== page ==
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    1. Thank you Sue for sending me this. I’m glad some one else’s memory was terrible! I forget the simplest things! I’m now on VTD as the Velcade alone wasn’t working so I hope this combo is going to do the trick as I am eligible for a stem cell transplant. It’s great to hear the positives because at times we can’t see that far ahead. Thank you.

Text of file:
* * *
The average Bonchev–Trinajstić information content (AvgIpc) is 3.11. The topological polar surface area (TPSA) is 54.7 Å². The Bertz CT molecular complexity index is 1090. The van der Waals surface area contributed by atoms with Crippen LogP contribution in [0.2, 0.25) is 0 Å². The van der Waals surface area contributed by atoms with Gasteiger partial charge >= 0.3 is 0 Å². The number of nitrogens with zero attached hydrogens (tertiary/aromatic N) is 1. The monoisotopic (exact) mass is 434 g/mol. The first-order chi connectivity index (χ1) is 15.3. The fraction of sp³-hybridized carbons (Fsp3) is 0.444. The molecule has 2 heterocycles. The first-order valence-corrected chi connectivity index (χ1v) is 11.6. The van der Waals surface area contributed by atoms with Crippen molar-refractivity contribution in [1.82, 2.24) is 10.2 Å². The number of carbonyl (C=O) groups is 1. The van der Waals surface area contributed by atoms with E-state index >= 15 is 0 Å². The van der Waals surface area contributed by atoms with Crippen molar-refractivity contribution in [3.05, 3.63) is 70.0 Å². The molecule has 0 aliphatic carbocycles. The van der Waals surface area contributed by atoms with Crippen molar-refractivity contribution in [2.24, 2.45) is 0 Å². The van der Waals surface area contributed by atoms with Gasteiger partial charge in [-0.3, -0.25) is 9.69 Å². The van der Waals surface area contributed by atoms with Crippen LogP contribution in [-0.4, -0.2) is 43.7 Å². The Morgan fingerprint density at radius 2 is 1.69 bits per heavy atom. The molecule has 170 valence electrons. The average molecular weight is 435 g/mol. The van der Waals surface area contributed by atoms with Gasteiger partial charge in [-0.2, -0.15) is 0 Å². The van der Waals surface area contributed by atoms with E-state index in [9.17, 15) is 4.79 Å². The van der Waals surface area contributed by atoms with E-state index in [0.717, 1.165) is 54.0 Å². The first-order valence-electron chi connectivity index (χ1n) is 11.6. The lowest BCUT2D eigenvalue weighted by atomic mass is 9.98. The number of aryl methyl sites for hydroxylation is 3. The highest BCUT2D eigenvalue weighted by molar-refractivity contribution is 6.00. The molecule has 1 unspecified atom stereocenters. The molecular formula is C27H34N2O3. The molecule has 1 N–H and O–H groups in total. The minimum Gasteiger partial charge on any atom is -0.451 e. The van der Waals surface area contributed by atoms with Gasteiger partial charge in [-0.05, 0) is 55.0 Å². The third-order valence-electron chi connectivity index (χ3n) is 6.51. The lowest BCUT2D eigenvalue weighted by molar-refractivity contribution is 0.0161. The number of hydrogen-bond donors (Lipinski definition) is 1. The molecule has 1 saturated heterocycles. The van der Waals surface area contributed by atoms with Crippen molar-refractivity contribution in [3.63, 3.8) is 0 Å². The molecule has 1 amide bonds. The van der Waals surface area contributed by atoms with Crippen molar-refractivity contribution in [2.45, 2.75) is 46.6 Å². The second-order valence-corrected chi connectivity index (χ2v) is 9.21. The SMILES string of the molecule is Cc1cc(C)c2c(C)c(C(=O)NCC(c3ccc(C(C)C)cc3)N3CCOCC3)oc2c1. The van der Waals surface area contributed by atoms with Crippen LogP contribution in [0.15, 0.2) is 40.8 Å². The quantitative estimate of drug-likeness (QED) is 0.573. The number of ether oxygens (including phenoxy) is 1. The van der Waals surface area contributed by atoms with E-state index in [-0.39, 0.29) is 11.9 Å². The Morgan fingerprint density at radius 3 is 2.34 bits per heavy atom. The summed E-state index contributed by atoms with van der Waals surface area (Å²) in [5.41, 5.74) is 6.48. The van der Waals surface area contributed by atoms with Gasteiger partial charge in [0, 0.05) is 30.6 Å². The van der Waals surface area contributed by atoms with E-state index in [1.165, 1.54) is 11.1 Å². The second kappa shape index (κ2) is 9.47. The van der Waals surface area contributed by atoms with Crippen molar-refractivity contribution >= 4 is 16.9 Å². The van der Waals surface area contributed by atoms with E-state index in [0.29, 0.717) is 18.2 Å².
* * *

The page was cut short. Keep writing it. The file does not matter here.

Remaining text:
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  2. You’re a true inspiration Paula. I’m a great believer in the powers of positive thinking and think it’s a great idea to write down and concentrate on the good things in life. I have a few goals myself that I would like to achieve while I still can and now that my little injuries are better. I find it helps to have something to look forward to, even the small things like having coffee with a friend and for me, Monday nights when I get to see you and the rest of the Kizomba family. So keep on thinking positive and celebrating the little things in life xx